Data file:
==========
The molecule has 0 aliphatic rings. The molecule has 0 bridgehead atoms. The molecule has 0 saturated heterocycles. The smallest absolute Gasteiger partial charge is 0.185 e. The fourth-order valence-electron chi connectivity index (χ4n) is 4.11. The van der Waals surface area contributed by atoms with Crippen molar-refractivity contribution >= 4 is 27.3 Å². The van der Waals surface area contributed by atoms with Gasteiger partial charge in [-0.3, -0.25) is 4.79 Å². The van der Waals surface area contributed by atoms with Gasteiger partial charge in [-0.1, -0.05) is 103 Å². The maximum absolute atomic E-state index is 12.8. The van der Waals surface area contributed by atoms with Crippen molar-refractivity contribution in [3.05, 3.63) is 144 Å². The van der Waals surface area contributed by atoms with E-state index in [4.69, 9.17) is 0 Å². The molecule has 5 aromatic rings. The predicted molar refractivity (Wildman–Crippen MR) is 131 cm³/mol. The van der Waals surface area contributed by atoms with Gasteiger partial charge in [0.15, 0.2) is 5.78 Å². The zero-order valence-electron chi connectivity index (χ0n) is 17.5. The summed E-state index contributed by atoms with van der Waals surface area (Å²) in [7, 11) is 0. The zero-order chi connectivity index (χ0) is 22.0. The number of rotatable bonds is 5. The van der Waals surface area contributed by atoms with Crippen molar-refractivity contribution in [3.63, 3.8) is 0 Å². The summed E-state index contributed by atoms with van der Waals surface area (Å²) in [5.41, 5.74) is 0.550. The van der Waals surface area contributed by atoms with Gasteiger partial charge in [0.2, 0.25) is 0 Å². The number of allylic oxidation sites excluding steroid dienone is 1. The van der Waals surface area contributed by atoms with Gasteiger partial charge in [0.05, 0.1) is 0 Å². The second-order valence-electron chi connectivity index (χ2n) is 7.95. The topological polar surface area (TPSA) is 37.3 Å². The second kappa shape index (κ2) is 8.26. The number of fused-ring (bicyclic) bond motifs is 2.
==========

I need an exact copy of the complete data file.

The molecule has 0 aliphatic rings. The molecule has 0 bridgehead atoms. The molecule has 0 saturated heterocycles. The smallest absolute Gasteiger partial charge is 0.185 e. The fourth-order valence-electron chi connectivity index (χ4n) is 4.11. The van der Waals surface area contributed by atoms with Crippen molar-refractivity contribution >= 4 is 27.3 Å². The van der Waals surface area contributed by atoms with Gasteiger partial charge in [-0.3, -0.25) is 4.79 Å². The van der Waals surface area contributed by atoms with Gasteiger partial charge in [-0.1, -0.05) is 103 Å². The maximum absolute atomic E-state index is 12.8. The van der Waals surface area contributed by atoms with Crippen molar-refractivity contribution in [3.05, 3.63) is 144 Å². The van der Waals surface area contributed by atoms with E-state index in [4.69, 9.17) is 0 Å². The molecule has 5 aromatic rings. The predicted molar refractivity (Wildman–Crippen MR) is 131 cm³/mol. The van der Waals surface area contributed by atoms with Gasteiger partial charge in [0.15, 0.2) is 5.78 Å². The zero-order valence-electron chi connectivity index (χ0n) is 17.5. The summed E-state index contributed by atoms with van der Waals surface area (Å²) in [7, 11) is 0. The zero-order chi connectivity index (χ0) is 22.0. The number of rotatable bonds is 5. The van der Waals surface area contributed by atoms with Crippen molar-refractivity contribution in [3.63, 3.8) is 0 Å². The summed E-state index contributed by atoms with van der Waals surface area (Å²) in [5.41, 5.74) is 0.550. The van der Waals surface area contributed by atoms with Gasteiger partial charge in [0.2, 0.25) is 0 Å². The number of allylic oxidation sites excluding steroid dienone is 1. The van der Waals surface area contributed by atoms with Gasteiger partial charge in [0.05, 0.1) is 0 Å². The second-order valence-electron chi connectivity index (χ2n) is 7.95. The topological polar surface area (TPSA) is 37.3 Å². The second kappa shape index (κ2) is 8.26. The number of fused-ring (bicyclic) bond motifs is 2.